Smile, Its Purim!
Purim is the happiest of all Jewish holidays, when having fun is not only permitted, it is commanded. In fact, we are commanded to become so filled with silliness that we cant tell the difference between Blessed is Mordecai and Cursed is Haman.
But Purim also carries a very serious message. Found in the Biblical book of Esther, Purim is the story of how a small and oppressed Jewish population found the courage and strength to overcome an evil enemy. The name Purim means lots, which, like rolling dice, were used to determine when the Jews would be destroyed. The Jews fate was reversed, however, when the heroic Queen Esther led the quest for survival. Miraculously, the Jews turned a day of near-destruction into a day of joyous redemption.
Purim occurs on the 14th of Adar on the Hebrew calendar. In some cities, Purim occurs on the 15th of Adar. This holiday, called Shushan Purim, is celebrated in cities that were surrounded by walls in Biblical times. An example of a walled city is Israels capital, Jerusalem.
Purim lends itself to a wide variety of celebrations. It is traditional to read the Purim story from the book of Esther, called The Megillah in Hebrew. The Megillah can be read in synagogue or at home, in the evening or on the morning of Purim. During the reading, everyone drowns out the name of the villain Haman by using a grogger, the Yiddish word for noisemaker. Many people dress in masks and costumes on Purim, much as people wear disguises on Halloween. Food and drink add to the festivities. Some communities also hold Purim carnivals with games, food, contests, and crafts. At home, families and friends celebrate with a festive meal.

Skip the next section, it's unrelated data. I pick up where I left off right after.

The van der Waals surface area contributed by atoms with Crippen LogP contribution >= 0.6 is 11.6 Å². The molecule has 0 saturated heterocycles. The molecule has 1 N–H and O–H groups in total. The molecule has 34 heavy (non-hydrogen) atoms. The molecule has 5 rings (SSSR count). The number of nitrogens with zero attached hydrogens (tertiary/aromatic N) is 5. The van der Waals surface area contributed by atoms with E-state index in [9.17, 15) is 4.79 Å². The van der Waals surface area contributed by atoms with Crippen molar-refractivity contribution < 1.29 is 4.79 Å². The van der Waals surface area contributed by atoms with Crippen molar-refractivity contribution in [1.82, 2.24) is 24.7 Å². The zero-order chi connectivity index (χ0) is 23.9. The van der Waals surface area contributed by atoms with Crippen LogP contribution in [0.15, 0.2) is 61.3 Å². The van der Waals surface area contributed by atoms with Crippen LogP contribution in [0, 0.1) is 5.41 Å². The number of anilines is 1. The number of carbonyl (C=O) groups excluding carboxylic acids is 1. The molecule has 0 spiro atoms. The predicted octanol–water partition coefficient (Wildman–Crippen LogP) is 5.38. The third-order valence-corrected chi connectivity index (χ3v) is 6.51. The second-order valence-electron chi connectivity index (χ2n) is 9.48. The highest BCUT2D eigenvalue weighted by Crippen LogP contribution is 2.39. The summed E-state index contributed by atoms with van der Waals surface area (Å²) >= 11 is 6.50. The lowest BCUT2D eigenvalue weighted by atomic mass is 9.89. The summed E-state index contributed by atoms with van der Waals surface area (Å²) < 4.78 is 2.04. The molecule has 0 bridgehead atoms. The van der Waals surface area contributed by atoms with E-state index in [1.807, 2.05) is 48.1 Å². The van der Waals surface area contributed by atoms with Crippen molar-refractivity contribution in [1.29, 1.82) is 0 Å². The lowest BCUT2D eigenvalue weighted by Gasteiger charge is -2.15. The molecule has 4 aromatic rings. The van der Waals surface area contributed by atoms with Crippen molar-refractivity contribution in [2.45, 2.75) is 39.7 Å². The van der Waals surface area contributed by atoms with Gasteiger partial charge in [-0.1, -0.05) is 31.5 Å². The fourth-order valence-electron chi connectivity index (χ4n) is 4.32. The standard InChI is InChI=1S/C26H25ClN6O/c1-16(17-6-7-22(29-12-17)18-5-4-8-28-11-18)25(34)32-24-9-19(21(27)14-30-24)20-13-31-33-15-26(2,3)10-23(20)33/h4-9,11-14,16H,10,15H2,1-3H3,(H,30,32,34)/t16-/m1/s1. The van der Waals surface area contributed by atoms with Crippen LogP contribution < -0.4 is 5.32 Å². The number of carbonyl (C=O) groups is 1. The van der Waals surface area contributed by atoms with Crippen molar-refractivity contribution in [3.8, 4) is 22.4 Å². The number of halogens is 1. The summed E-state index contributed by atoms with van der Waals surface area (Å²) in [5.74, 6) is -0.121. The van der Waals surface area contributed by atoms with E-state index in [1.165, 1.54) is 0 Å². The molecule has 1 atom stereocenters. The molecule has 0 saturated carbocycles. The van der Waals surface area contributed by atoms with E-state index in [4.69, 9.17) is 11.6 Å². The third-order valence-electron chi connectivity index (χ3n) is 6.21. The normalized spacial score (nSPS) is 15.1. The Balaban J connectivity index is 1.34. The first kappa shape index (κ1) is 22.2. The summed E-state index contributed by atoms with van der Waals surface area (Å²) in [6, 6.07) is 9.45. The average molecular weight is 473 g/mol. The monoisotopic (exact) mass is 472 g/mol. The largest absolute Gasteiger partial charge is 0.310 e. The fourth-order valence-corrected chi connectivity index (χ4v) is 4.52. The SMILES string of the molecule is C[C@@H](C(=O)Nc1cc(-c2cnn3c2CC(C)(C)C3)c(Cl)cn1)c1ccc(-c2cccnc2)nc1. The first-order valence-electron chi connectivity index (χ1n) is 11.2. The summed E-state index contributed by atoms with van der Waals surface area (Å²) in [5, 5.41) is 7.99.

But Purim would hardly be complete without its own brand of entertainment, called a spiel (pronounced shpeel). A tradition for hundreds of years, Purim spiels typically include humorous plays, skits, and music. Sometimes the spiel is a comic interpretation of the traditional Purim story using modern characters and settings. Often, members of a particular community use the spiel as an opportunity to poke fun at the people and places around them. The audience may wonder whether the Purim spiel is all in fun or instead, the honest truth. Are the actors merely poking fun, or are they saying what they really mean? Do our masks and costumes conceal who we are, or reveal our true selves? No one really knows. Its all part of the fun and meaning of Purim.